The Foreigner: Chapter 1

Without thought, I withstood my work and approached her. She paid me less concern than the animal that had pulled her and the caravan about.

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Something new and very different for a blog from me. Though I usually write fiction, I seldom do anything along those lines in blog format. So here goes…

The Foreigner

Chapter One

My name is not important. But if you must know, it is Asher. I was born to Micha and Orna. I had three older brothers and one younger sister. Of which I have not seen in many years. As a child, I grew up in Uziel, a simple and tiny village east of Sychar in the hills above the Vale of Aulon. I was no different than any other young boy. Except that I was part of a nation of outcasts. The hated ones.

My father was a blacksmith. The only one in our region. So he kept busy. Despite that, with three older brothers, it was never to fall to me to become a smith. As I grew older, I had to find other ways to make my way.

I remember the day I was near my father’s forge. As he trained my two oldest brothers, I had carried a meal to him from my mother. She had insisted I do so to get me out of the house. “It should do you well to wander. Keep your eyes about so that you may find work.”

I began my studies as all young men did. We were of the Yahwehstic belief. Much as the Jews that surrounded us. But, in truth, the young of the Israelites had more and greater ways to take them onward. Even with the Romans over us all, they lived under the assurance of Yahweh’s promises and prophecies. And so, according to their authority, we were less of such good than the Gentiles themselves. It was the cloud that hung over us and the millstone that hung from us.

But, yes, back to the studies. I felt I was of the rabbinic degree. That I would grow and learn the ways and become something my dear, over-ridden father would be proud of. As I began the studies of my twelfth year, the Torahs were abducted from our nearest temple. It was found later that they all disappeared from the whole of Samaria.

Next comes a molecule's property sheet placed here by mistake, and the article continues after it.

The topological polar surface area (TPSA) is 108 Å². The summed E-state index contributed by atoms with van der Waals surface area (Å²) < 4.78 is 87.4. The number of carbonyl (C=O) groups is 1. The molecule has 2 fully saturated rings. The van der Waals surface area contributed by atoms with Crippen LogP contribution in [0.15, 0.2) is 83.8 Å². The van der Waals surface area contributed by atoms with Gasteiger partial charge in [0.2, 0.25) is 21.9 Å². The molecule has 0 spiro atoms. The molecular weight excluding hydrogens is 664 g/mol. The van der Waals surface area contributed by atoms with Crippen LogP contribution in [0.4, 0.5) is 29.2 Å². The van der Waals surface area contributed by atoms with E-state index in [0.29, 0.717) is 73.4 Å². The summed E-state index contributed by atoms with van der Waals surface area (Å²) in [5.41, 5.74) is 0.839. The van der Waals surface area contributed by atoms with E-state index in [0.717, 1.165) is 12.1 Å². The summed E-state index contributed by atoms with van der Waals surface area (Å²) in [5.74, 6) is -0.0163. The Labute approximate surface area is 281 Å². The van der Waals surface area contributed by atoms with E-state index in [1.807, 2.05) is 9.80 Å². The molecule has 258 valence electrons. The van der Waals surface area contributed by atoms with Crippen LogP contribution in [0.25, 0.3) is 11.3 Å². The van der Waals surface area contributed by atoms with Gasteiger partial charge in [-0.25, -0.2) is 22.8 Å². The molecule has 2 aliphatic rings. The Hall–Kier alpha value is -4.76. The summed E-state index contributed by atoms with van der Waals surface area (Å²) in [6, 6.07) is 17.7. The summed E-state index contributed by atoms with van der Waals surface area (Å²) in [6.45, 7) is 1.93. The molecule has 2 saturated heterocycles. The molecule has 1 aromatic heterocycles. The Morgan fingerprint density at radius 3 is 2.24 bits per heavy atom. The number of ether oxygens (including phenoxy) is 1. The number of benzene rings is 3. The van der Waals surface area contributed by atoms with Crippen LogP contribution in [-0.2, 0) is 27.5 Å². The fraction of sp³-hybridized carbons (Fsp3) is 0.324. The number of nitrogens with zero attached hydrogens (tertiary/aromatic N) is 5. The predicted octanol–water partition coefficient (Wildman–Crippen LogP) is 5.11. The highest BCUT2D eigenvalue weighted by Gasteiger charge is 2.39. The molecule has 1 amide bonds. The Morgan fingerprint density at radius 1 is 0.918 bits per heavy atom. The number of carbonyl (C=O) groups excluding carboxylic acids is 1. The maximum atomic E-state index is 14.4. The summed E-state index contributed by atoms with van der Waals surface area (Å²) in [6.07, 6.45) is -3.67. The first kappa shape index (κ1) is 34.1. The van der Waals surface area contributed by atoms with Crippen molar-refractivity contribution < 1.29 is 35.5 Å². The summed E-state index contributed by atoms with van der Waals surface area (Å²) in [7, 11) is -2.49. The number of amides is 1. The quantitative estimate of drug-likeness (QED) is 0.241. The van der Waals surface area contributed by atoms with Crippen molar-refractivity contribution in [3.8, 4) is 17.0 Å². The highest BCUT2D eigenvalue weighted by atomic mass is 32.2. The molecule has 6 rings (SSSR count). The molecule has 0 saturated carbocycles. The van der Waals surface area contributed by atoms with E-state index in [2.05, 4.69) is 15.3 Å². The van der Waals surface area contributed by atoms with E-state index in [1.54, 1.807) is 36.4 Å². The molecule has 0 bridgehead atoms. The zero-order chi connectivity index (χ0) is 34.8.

Some claimed the Jews were responsible. “The Hebrews find themselves of a much higher place than they ought.” My own Rabbi Yechiel accused. “They have come about in the night and took that which was not their own.”

“What should we do?” I had asked him.

He truly did not have an answer. As such, he made one for me that sufficed. For the time. “It is alright, dear Asher.” He smiled. “The Romans will recover it for us.”

Of which, they never did.

My age demanded that I continue my education then or move on upon other designs. With no Torah to teach or learn from, I was made to work a menial job like any other. I was not the sort to desire that. But I was also not the sort to steal or criminalize others. It was then that I returned to my father’s house in hopes to become a blacksmith as he. Should my three older brothers pass on at that moment, I would. Alas, they were strong and willful not to.

So I was about the abode as I grew to manhood, seeking that which I could find to devote to my dear begetters household. It was as such the day I traveled to the hammers to feed my dear father and brothers.

It was but a few households from our own, through the market place, and down the hillside to the edge of the village. I found resting against the outer wall, a man of some age. Near to my own father’s. He noticed my approach and nodded at me. I entered the smith without thought and set about putting the meal out for my family. My two eldest brothers came in and sat to eat, less a single word. My father stepped in and called to the door the man who had leaned upon the wall. He was invited to sit and join my family for lunch. So it was that the meal I was to partake in was granted to the stranger. Realizing that I would be without, I resumed the place this man had upon the outer wall.